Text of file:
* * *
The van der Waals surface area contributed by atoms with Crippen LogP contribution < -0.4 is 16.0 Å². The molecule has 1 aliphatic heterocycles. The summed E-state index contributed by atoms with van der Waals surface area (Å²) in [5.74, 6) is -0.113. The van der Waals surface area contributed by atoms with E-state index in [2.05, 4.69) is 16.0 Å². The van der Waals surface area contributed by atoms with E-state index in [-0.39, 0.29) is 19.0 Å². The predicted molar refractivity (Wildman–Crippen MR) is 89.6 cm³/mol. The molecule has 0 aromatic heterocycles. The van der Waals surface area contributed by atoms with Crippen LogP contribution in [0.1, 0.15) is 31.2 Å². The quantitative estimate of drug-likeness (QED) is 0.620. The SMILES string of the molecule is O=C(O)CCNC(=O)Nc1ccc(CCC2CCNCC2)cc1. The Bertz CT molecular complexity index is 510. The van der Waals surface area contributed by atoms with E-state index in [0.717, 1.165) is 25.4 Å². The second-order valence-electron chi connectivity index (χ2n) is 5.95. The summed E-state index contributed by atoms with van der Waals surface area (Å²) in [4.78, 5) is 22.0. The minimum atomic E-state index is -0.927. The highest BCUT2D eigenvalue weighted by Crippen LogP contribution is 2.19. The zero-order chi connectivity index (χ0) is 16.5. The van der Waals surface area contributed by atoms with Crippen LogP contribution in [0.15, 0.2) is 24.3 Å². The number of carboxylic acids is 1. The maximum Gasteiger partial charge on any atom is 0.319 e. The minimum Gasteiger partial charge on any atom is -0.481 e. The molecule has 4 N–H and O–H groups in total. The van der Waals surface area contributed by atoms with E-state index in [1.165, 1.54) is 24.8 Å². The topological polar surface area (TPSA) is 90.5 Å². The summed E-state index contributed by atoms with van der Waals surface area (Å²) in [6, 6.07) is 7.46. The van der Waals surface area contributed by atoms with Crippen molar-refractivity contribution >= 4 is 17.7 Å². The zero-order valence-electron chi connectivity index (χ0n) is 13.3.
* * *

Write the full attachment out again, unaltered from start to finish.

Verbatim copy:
The van der Waals surface area contributed by atoms with Crippen LogP contribution < -0.4 is 16.0 Å². The molecule has 1 aliphatic heterocycles. The summed E-state index contributed by atoms with van der Waals surface area (Å²) in [5.74, 6) is -0.113. The van der Waals surface area contributed by atoms with E-state index in [2.05, 4.69) is 16.0 Å². The van der Waals surface area contributed by atoms with E-state index in [-0.39, 0.29) is 19.0 Å². The predicted molar refractivity (Wildman–Crippen MR) is 89.6 cm³/mol. The molecule has 0 aromatic heterocycles. The van der Waals surface area contributed by atoms with Crippen LogP contribution in [0.1, 0.15) is 31.2 Å². The quantitative estimate of drug-likeness (QED) is 0.620. The SMILES string of the molecule is O=C(O)CCNC(=O)Nc1ccc(CCC2CCNCC2)cc1. The Bertz CT molecular complexity index is 510. The van der Waals surface area contributed by atoms with E-state index in [0.717, 1.165) is 25.4 Å². The second-order valence-electron chi connectivity index (χ2n) is 5.95. The summed E-state index contributed by atoms with van der Waals surface area (Å²) in [4.78, 5) is 22.0. The minimum atomic E-state index is -0.927. The highest BCUT2D eigenvalue weighted by Crippen LogP contribution is 2.19. The zero-order chi connectivity index (χ0) is 16.5. The van der Waals surface area contributed by atoms with Crippen LogP contribution in [0.15, 0.2) is 24.3 Å². The number of carboxylic acids is 1. The maximum Gasteiger partial charge on any atom is 0.319 e. The minimum Gasteiger partial charge on any atom is -0.481 e. The molecule has 4 N–H and O–H groups in total. The van der Waals surface area contributed by atoms with E-state index in [1.165, 1.54) is 24.8 Å². The topological polar surface area (TPSA) is 90.5 Å². The summed E-state index contributed by atoms with van der Waals surface area (Å²) in [6, 6.07) is 7.46. The van der Waals surface area contributed by atoms with Crippen molar-refractivity contribution >= 4 is 17.7 Å². The zero-order valence-electron chi connectivity index (χ0n) is 13.3.